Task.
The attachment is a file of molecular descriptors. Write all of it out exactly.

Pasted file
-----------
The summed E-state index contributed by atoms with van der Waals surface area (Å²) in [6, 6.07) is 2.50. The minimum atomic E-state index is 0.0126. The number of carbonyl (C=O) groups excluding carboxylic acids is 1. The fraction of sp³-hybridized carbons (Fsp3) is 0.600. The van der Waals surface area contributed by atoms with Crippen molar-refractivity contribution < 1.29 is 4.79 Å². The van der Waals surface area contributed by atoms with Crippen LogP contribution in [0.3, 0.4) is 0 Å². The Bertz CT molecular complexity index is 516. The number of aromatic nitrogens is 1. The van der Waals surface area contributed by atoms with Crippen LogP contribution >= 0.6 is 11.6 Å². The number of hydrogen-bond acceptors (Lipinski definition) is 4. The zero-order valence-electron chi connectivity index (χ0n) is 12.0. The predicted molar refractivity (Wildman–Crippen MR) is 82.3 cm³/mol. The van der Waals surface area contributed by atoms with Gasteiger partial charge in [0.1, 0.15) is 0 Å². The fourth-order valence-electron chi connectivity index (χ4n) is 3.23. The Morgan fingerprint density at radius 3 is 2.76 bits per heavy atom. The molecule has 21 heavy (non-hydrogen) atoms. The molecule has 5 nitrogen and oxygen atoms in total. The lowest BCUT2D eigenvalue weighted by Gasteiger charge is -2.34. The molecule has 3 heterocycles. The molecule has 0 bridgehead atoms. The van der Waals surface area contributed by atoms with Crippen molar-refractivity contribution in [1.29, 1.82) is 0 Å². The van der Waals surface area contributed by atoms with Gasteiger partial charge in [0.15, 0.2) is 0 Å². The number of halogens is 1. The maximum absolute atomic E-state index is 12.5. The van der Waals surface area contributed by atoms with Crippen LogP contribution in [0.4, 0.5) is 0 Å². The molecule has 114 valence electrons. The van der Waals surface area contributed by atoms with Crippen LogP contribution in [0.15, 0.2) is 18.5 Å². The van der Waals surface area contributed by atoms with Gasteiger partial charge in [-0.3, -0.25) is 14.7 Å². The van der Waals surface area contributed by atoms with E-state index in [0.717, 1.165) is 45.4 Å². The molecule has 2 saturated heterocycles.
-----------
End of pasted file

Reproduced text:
The summed E-state index contributed by atoms with van der Waals surface area (Å²) in [6, 6.07) is 2.50. The minimum atomic E-state index is 0.0126. The number of carbonyl (C=O) groups excluding carboxylic acids is 1. The fraction of sp³-hybridized carbons (Fsp3) is 0.600. The van der Waals surface area contributed by atoms with Crippen molar-refractivity contribution < 1.29 is 4.79 Å². The van der Waals surface area contributed by atoms with Crippen LogP contribution in [0.3, 0.4) is 0 Å². The Bertz CT molecular complexity index is 516. The number of aromatic nitrogens is 1. The van der Waals surface area contributed by atoms with Crippen LogP contribution >= 0.6 is 11.6 Å². The number of hydrogen-bond acceptors (Lipinski definition) is 4. The zero-order valence-electron chi connectivity index (χ0n) is 12.0. The predicted molar refractivity (Wildman–Crippen MR) is 82.3 cm³/mol. The van der Waals surface area contributed by atoms with Gasteiger partial charge in [0.1, 0.15) is 0 Å². The fourth-order valence-electron chi connectivity index (χ4n) is 3.23. The Morgan fingerprint density at radius 3 is 2.76 bits per heavy atom. The molecule has 21 heavy (non-hydrogen) atoms. The molecule has 5 nitrogen and oxygen atoms in total. The lowest BCUT2D eigenvalue weighted by Gasteiger charge is -2.34. The molecule has 3 heterocycles. The molecule has 0 bridgehead atoms. The van der Waals surface area contributed by atoms with Crippen molar-refractivity contribution in [1.29, 1.82) is 0 Å². The van der Waals surface area contributed by atoms with Gasteiger partial charge in [0.15, 0.2) is 0 Å². The number of halogens is 1. The maximum absolute atomic E-state index is 12.5. The van der Waals surface area contributed by atoms with Crippen LogP contribution in [0.4, 0.5) is 0 Å². The molecule has 114 valence electrons. The van der Waals surface area contributed by atoms with Crippen LogP contribution in [0.15, 0.2) is 18.5 Å². The van der Waals surface area contributed by atoms with Gasteiger partial charge in [-0.3, -0.25) is 14.7 Å². The van der Waals surface area contributed by atoms with E-state index in [0.717, 1.165) is 45.4 Å². The molecule has 2 saturated heterocycles.